Cyberwarfare / Nation-State Attacks , Fraud Management & Cybercrime

Iranian Hackers 'Ballistic Bobcat' Deploy New Backdoor

Hackers Likely Exploited ProxyLogon to Gain Access, Says Eset
Iranian Hackers 'Ballistic Bobcat' Deploy New Backdoor
It's best not to let bobcats indoors. (Image: Shutterstock)

Hackers aligned with the Iranian state are targeting vulnerable Microsoft Exchange Servers to deploy a new malware backdoor that has already victimized over two dozen Israeli organizations as part of an ongoing espionage campaign.

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The campaign has been active since 2021 and uses a previously unseen malware backdoor that researchers at Eset dubbed Sponsor. The cybersecurity firm tracks the hacking group as "Ballistic Bobcat." It is also known as Charming Kitten, APT35 and Mint Sandstorm - formerly known as Phosphorus. The group has spied on journalists, defense contractors and diplomats.

In the latest campaign, the group targeted 32 organizations in Israel, and two other victims were spotted in the Middle East and Brazil. Among the indicators Eset said led it to attributing the attacks to Ballistic Bobcat is an active command-and-control server with an IP address of 162.55.137.20, the same that the U.S. Cybersecurity and Infrastructure Security Agency in late 2021 flagged as infrastructure belonging to Iranian government-sponsored hackers.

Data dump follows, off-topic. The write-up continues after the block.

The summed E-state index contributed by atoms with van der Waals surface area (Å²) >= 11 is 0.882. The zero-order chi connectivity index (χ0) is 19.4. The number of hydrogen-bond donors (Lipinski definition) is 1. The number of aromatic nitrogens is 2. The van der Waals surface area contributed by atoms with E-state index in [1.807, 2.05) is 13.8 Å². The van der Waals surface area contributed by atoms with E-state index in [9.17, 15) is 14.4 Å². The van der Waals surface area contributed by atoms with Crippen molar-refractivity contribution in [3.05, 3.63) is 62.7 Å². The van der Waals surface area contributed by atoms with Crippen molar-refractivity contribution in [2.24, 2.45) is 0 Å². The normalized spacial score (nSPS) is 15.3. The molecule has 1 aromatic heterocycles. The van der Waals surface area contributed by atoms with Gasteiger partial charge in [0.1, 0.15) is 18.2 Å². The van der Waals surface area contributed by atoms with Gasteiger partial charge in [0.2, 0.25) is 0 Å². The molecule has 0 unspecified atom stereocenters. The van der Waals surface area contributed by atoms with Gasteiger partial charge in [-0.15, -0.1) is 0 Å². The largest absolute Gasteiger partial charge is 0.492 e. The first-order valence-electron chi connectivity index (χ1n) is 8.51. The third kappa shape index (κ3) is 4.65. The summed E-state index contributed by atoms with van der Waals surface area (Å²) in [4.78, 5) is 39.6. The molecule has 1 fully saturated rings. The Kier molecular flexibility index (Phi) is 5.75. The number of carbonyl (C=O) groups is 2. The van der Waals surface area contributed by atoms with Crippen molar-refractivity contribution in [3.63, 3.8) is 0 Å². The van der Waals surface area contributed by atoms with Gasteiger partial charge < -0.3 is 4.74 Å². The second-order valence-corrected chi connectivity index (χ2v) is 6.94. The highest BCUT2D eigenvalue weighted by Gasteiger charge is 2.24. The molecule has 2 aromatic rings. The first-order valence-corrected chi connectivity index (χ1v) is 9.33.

The Sponsor backdoor is a version of PowerLess, a Ballistic Bobcat backdoor first documented in 2021.

The hackers' initial access point into systems likely was a widely exploited Exchange flaw uncovered in 2021 designated as CVE-2021-26855 and known as ProxyLogon. Once the group gained initial access, it began to drop batch files to evade detection.

"Many of the 34 victims identified in Eset telemetry might best be described as victims of opportunity rather than preselected and researched victims," the report says.

The group deployed a range of open-source tools including Plink for automated logins and a post-exploitation framework called MerlinAgent, which the group disguised as software updates to avoid its potential detection.


About the Author

Akshaya Asokan

Akshaya Asokan

Senior Correspondent, ISMG

Asokan is a U.K.-based senior correspondent for Information Security Media Group's global news desk. She previously worked with IDG and other publications, reporting on developments in technology, minority rights and education.




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